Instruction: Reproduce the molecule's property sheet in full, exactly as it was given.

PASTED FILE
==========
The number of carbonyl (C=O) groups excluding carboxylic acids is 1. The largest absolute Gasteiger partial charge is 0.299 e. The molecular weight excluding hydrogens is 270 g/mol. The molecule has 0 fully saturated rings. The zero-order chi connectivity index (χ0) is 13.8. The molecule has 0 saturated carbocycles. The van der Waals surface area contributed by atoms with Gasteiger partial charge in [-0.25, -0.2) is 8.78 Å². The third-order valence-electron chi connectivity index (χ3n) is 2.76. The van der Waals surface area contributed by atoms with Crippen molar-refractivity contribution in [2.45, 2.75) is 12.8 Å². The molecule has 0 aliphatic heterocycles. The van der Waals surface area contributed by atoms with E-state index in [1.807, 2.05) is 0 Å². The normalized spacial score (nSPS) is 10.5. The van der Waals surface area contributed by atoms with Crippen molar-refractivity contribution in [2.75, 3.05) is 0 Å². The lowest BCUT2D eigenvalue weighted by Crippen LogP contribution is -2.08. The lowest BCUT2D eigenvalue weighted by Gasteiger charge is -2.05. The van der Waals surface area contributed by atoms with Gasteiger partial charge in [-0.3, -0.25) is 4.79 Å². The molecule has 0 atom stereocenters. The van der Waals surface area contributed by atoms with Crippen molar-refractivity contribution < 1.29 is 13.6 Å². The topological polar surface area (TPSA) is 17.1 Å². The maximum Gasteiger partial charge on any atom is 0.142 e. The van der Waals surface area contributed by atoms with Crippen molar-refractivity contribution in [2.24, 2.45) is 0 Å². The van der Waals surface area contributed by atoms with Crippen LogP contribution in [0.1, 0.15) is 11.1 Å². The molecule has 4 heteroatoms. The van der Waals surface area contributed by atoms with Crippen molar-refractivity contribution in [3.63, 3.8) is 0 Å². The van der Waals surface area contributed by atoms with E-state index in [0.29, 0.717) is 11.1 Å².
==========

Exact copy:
The number of carbonyl (C=O) groups excluding carboxylic acids is 1. The largest absolute Gasteiger partial charge is 0.299 e. The molecular weight excluding hydrogens is 270 g/mol. The molecule has 0 fully saturated rings. The zero-order chi connectivity index (χ0) is 13.8. The molecule has 0 saturated carbocycles. The van der Waals surface area contributed by atoms with Gasteiger partial charge in [-0.25, -0.2) is 8.78 Å². The third-order valence-electron chi connectivity index (χ3n) is 2.76. The van der Waals surface area contributed by atoms with Crippen molar-refractivity contribution in [2.45, 2.75) is 12.8 Å². The molecule has 0 aliphatic heterocycles. The van der Waals surface area contributed by atoms with E-state index in [1.807, 2.05) is 0 Å². The normalized spacial score (nSPS) is 10.5. The van der Waals surface area contributed by atoms with Crippen molar-refractivity contribution in [2.75, 3.05) is 0 Å². The lowest BCUT2D eigenvalue weighted by Crippen LogP contribution is -2.08. The lowest BCUT2D eigenvalue weighted by Gasteiger charge is -2.05. The van der Waals surface area contributed by atoms with Gasteiger partial charge in [-0.3, -0.25) is 4.79 Å². The molecule has 0 atom stereocenters. The van der Waals surface area contributed by atoms with Crippen molar-refractivity contribution < 1.29 is 13.6 Å². The topological polar surface area (TPSA) is 17.1 Å². The maximum Gasteiger partial charge on any atom is 0.142 e. The van der Waals surface area contributed by atoms with Crippen molar-refractivity contribution in [2.24, 2.45) is 0 Å². The van der Waals surface area contributed by atoms with Crippen LogP contribution in [0.1, 0.15) is 11.1 Å². The molecule has 4 heteroatoms. The van der Waals surface area contributed by atoms with Crippen molar-refractivity contribution in [3.63, 3.8) is 0 Å². The van der Waals surface area contributed by atoms with E-state index in [0.29, 0.717) is 11.1 Å².